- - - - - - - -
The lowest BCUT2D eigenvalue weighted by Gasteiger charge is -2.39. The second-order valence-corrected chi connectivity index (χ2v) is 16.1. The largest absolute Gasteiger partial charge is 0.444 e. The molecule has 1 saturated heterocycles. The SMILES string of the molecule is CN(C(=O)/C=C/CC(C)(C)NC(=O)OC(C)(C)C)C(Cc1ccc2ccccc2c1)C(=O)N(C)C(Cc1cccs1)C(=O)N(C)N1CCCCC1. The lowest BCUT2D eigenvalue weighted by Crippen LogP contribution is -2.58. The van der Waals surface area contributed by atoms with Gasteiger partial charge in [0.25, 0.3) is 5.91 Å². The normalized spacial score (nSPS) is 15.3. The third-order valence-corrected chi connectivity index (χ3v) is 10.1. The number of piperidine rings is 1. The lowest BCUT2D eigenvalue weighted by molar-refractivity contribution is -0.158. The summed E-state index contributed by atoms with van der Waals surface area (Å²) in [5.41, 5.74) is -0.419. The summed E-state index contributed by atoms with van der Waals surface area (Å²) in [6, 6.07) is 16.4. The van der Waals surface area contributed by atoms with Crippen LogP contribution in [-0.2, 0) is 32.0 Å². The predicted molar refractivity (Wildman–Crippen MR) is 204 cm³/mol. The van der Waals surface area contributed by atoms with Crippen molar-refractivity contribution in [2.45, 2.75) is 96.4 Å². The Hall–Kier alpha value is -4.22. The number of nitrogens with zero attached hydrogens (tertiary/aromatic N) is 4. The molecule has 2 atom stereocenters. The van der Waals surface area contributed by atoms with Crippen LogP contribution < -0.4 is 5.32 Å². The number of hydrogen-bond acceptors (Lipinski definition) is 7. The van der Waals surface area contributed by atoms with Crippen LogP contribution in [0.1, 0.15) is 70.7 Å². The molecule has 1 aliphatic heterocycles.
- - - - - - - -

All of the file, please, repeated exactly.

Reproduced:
The lowest BCUT2D eigenvalue weighted by Gasteiger charge is -2.39. The second-order valence-corrected chi connectivity index (χ2v) is 16.1. The largest absolute Gasteiger partial charge is 0.444 e. The molecule has 1 saturated heterocycles. The SMILES string of the molecule is CN(C(=O)/C=C/CC(C)(C)NC(=O)OC(C)(C)C)C(Cc1ccc2ccccc2c1)C(=O)N(C)C(Cc1cccs1)C(=O)N(C)N1CCCCC1. The lowest BCUT2D eigenvalue weighted by Crippen LogP contribution is -2.58. The van der Waals surface area contributed by atoms with Gasteiger partial charge in [0.25, 0.3) is 5.91 Å². The normalized spacial score (nSPS) is 15.3. The third-order valence-corrected chi connectivity index (χ3v) is 10.1. The number of piperidine rings is 1. The lowest BCUT2D eigenvalue weighted by molar-refractivity contribution is -0.158. The summed E-state index contributed by atoms with van der Waals surface area (Å²) in [5.41, 5.74) is -0.419. The summed E-state index contributed by atoms with van der Waals surface area (Å²) in [6, 6.07) is 16.4. The van der Waals surface area contributed by atoms with Crippen LogP contribution in [-0.2, 0) is 32.0 Å². The predicted molar refractivity (Wildman–Crippen MR) is 204 cm³/mol. The van der Waals surface area contributed by atoms with Crippen molar-refractivity contribution in [2.45, 2.75) is 96.4 Å². The Hall–Kier alpha value is -4.22. The number of nitrogens with zero attached hydrogens (tertiary/aromatic N) is 4. The molecule has 2 atom stereocenters. The van der Waals surface area contributed by atoms with Crippen LogP contribution < -0.4 is 5.32 Å². The number of hydrogen-bond acceptors (Lipinski definition) is 7. The van der Waals surface area contributed by atoms with Crippen LogP contribution in [0.1, 0.15) is 70.7 Å². The molecule has 1 aliphatic heterocycles.